The impression I have of Eugene is such that I've wanted to go back there since I left, which is unusual for me. I typically want to see new places, and I've often tried to formulate why this is. Never mind that I later learned this city to be (somehow) voted the number-one relocation destination in the country. There was some mention of a restriction on building heights, though I've since seen pictures of some tall buildings, so that restriction may have been in an historic area or something. I do recall the clean, low-key nature of the place striking me as a pure example of the character that each of the Northwestern cities I've been to have shown me. That's the subtle element that caught my attention in memory. Then there is the friendliness of the people, which, again, was similar yet subtly more<.I> than the other pleasant places I consider similar- as if these folks were there and loved it. I would say the place, too -- the buildings and flora were strikingly mild and complimentary; the traffic was light and some (my imagination?) slight bit slow. For example I recall being told that we had two and a half hours for dinner (what might Greyhound give us?), and "don't miss the bus." Then we were given the run-down on where we were in Eugene. The shops and restaurants were exactly the kind of place one wants to see and be in for the clean-friendly experience, and our price-versus-quality experience was good, too. I don't recall any strip malls or fast food places, though that may have been a function of the area we were in, as well. After dinner and some fair amount of wandering, the sun was going down, and we made our way back to the bus; I remember the thought coming out of our conversation about the place that there was no particularly striking feature. It was the whole place which left this curious impression.

           So, there we were again, tooling down the road, fifty or sixty miles an hour, the first sleep victims retired to the bunks. Then there was a good two-hour-plus of talking in the semi-dark, which is when the East verses West discussion occurred: I have this vivid image of this small Sri Lankan telling me how to appreciate Ravi Shankar, who, at the time, was the most popular sitar player in India). As the lights went out, the passing traffic shown across his face, causing his gold teeth to add a mesmerizing sparkle to the philosophical subject matter. Next was the conversion of the front area into a big bed, and people began to stake out their sleeping spots, eventually one big commune of interlaced slumber. I was at the very back, and awake for some short while, a wonderfully unpretentious California-girl snuggle thing going on, some mild-mannered conversation up there where the driver was. Then I was out, no problem.

Harbin Hot Springs

Waking was no problem, either: "oh!- this is still going on!"

           All the sleepy faces coming alive, including mine, this was the beginning of one of the most curious experiences I've had. We stopped briefly for morning events, and got back on the road; Richard said, "We crossed the California border a short time ago- this morning we're going to a nudist hot springs to make breakfast and walk around naked."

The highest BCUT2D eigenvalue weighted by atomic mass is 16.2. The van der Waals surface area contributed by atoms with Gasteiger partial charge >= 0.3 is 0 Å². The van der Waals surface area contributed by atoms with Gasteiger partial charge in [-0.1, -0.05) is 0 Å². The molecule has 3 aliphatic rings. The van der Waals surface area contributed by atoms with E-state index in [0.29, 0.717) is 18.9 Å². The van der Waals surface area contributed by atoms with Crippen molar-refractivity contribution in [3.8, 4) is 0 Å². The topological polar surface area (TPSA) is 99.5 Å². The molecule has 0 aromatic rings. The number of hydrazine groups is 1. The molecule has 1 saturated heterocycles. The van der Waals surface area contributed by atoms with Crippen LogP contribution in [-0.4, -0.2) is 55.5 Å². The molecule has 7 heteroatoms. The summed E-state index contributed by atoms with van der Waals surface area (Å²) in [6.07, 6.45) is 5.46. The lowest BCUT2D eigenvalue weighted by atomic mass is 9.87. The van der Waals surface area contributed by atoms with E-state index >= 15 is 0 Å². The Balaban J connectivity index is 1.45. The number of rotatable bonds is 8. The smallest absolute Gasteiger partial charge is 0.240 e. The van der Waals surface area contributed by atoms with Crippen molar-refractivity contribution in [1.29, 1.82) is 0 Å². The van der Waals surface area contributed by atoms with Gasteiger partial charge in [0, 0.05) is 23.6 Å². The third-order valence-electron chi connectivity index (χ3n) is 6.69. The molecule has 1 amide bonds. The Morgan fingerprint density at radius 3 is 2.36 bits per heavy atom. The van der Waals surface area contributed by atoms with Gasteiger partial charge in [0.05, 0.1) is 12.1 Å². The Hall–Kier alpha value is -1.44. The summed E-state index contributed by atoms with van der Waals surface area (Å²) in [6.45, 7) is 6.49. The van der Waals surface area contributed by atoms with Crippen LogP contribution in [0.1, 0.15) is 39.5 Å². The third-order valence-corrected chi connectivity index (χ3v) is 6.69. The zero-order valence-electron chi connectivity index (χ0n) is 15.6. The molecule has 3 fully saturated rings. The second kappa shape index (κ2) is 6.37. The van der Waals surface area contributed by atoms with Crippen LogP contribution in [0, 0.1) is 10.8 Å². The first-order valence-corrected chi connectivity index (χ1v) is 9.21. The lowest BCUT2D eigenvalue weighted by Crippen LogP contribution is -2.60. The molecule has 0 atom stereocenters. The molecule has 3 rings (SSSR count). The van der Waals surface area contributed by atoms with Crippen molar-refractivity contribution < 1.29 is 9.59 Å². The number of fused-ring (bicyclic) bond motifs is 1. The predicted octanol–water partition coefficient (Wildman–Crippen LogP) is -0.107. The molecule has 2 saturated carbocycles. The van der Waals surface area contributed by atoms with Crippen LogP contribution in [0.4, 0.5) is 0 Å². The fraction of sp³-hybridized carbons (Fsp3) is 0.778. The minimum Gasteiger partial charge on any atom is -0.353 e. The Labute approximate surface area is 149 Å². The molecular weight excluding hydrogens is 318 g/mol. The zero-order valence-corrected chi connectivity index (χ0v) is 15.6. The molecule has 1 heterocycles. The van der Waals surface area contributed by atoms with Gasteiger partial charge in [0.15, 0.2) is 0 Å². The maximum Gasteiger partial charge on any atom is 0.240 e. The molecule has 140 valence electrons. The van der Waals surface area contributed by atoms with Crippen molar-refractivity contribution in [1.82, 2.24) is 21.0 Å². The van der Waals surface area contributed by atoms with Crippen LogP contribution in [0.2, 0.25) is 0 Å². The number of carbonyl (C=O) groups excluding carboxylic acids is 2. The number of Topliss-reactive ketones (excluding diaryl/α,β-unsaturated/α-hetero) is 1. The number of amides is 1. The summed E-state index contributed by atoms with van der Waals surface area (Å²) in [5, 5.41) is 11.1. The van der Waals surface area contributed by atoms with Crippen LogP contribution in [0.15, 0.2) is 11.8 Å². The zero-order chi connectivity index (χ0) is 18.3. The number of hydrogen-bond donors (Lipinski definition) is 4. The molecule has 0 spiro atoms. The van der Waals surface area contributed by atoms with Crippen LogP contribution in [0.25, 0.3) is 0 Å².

I did hear some mention of hot springs being a voluntary event, which did cost a little bit for the food and use of the kitchen, but I didn't remember the nudist part, and it just came out of me -- "Are we going to fry bacon in the nude?"

           The sequence of events was to be: we drive a little out of the way (a half hour or so), walk into this hot springs park (actually a privately owned retreat with condos one can buy, weekend workshops for those so inclined, etc, remotely located in the Northern California hills), go to the kitchen, make omelets and coffee, take off our clothes, and walk in the sun, going from spring to spring. As novel a notion as that may sound to we East Coasters, it's at least in some measure common in the more liberal longitudes (it being mid-June or so, the latitudes didn't matter that particular trip). And there were a couple hundred permanently occupied condos, though it did seem that our paltry forty-or-so were the bulk of the people there that day. Breakfast was a do-it-yourself with cast iron skillets and more-than-we-could-eat omelet ingredients, including, yes, real meat. The coffee was "camp" coffee, in a big, enamel -- what do you call it? -- a kettle, I guess, filled with water, brought to a boil, then set to the side. The coffee got stirred in for steeping; when the coffee was ready, it was poured through a cloth filter, healthy in body and hot. Why ever it happened, no one was successful at properly folding their omelet but Donna. As Richard said, "She came here to make an omelet, and by God, she made an omelet!"

           A short sit and socialize period came next, then into the locker rooms for disrobing. Those of us who've not had the experience of nudity among strangers might have a certain squeamish reaction coupled with a show of modesty. Not so our adventurous bus-travelers. The first moments are the quiet "Well, I'll just look at the landscape&quit; moments; then the rush of our personalities returning, despite each person's specific lack of character through clothes, went through the participants, and we were us again. Only we were frolicking nymphs in the sun as opposed to worldly travelers on the Adventure Bus.

           The springs are a series of man-made, but naturally fed, pipe systems and waterways that feed a purposefully scattered sequence of pools, each a different temperature. The area is rich with volcanic activity, and these sulfuric waters are the source for the hot springs. I think the hot water hava a scent to it, though I don't remember it being sulfur. They are organized in a mild-hotter-hottest progression; the cool-colder-coldest pools are fed by mountain streams, the whole of the system being a high-tech mixing and filtering of the two. The pools are color-coded with concrete paths interconnecting everything.